A more likely precursor to Roggenbuck is the proto-metamodern (and counter-Conceptualist) literary phenomenon of the aughts, "flarf", which like Roggenbuck revels in the joy of objectively "bad" verse (craft-wise) and celebrates the hybridity of online texts and discourse modes, but unlike Roggenbuck eschews creative writing, emphasizes impersonal data, deliberately skirts sense, implicitly fosters cliquishness (via its "Flarf Collective"), and by and large maintains conventional lyric form.

The above distinctions may well be the most telling signs that Roggenbuck is an American metamodernist par excellence; not only is metamodernism devoutly committed to creative writing, creative curation, creative appropriation, and creative editing, it also sponsors creative approaches to authorial self-identity. Unlike the deeply entrenched "serious poets" (sometimes self-serious poets) of Conceptualism, or the unserious but also pathologically evasive poets of the late Flarf Collective, Roggenbuck, like most metamodernists, approaches Art as inextricable from Life and therefore his self-identity as a poet as inextricable from a basic humanity. It all sounds very touchy-feely, but American Metamodernism is nothing if not a jubilant return to the tactile, to treating even minute parcels of esoteric personal data (as opposed to confessional revelations or found poetry transported only in bulk) as a basis for Art.


The best place to start with Roggenbuck is with his most recent self-published collection, IF YOU DONT LOVE THE MOON YOUR AN ASS HOLE (2013), which can be found in e-book form here. But you shouldn't stop there; once you've seen how a Roggenbuck poem looks on the page--chunky blocks of typographically frenetic and grammatically suspect prose interspersed with selfies of the author and other indicia of daily living--you'll find his YouTube videos all the more sublime. Start with "STOP PRETENDING IT'S BORING TO BE ALIVE", a cunningly edited humanist call to arms, and continue on to Roggenbuck's "We're Alive at the Same Time", which simulates the dizzying experience of being exposed all at once to multiple personalities online (all or none of which may originate from the same psyche, an appropriate twist given the haunting anonymity, unpredictability, and adaptability of the Internet and its denizens).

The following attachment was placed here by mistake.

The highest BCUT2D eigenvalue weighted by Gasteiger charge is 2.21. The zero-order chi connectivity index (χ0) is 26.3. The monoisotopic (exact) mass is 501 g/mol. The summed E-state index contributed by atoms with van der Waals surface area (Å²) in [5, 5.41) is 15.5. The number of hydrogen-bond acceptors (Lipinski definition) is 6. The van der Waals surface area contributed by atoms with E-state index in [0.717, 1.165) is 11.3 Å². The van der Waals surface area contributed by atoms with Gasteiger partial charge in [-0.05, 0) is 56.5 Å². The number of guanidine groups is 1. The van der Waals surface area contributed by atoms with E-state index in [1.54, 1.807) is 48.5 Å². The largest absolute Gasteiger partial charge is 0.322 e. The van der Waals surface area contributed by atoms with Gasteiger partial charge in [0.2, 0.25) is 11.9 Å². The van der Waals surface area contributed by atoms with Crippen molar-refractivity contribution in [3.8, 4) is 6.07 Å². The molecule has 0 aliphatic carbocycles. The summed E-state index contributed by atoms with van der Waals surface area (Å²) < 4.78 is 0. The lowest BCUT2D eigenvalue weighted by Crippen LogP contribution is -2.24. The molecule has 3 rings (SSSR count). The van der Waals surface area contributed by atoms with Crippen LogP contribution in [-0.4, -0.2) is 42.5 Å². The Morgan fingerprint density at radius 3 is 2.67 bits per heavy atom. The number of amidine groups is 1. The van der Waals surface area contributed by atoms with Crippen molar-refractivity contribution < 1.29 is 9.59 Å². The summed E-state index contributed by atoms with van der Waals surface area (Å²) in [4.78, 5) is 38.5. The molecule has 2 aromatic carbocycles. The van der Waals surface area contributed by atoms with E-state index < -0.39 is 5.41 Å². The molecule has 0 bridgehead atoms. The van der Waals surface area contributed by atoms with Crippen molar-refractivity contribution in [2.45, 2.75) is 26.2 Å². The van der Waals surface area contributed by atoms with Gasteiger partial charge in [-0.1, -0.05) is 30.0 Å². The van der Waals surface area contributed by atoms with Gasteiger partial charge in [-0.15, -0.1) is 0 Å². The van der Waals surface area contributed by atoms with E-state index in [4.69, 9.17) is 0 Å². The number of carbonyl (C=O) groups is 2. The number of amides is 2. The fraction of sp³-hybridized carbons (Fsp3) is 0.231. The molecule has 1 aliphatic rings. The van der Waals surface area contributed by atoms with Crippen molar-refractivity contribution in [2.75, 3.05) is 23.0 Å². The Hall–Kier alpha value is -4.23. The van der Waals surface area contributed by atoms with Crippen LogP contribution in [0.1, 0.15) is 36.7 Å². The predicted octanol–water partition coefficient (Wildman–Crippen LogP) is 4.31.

Love it or hate it, the poetry of Steve Roggenbuck bears the mark of hybridic ambitions unfamiliar to either modernism or postmodernism as they've lately been discussed (or even the myriad other "modernisms" now seen as adjuncts to literary-historical modernism). That we can term this ambition metamodernistic in no way limits the work; rather, it places it squarely in a new sphere of literature that has already in Europe--and shortly will in North America--take its place between and beyond its already-revered modernist and postmodernist cousins.

{NB: Stay tuned to this series for more on metamodernism generally and American Metamodernism specifically. As the vaunted scholarly archive, JSTOR, presently displays only one mention of "metamodernism" in the thousands of documents it has aggregated over the past decade--and that a brief look at metamodern fiction as an adjunct to a broadly defined modernism--American Metamodernist verse is clearly a subject that deserves significantly more attention, both creatively and critically.}

A graduate of Harvard Law School and the Iowa Writers' Workshop, Seth Abramson is the author of three collections of poetry, most recently Thievery (University of Akron Press, 2013), winner of the 2012 Akron Poetry Prize, and Northerners (Western Michigan University Press, 2011), winner of the 2010 Green Rose Prize from New Issues Poetry & Prose. A regular contributor to both Poets & Writers and Indiewire, he is also Series Co-Editor for Best American Experimental Writing, whose first edition will be published by Omnidawn in 2014. He is presently a doctoral candidate (ABD) in English Literature at the University of Wisconsin-Madison.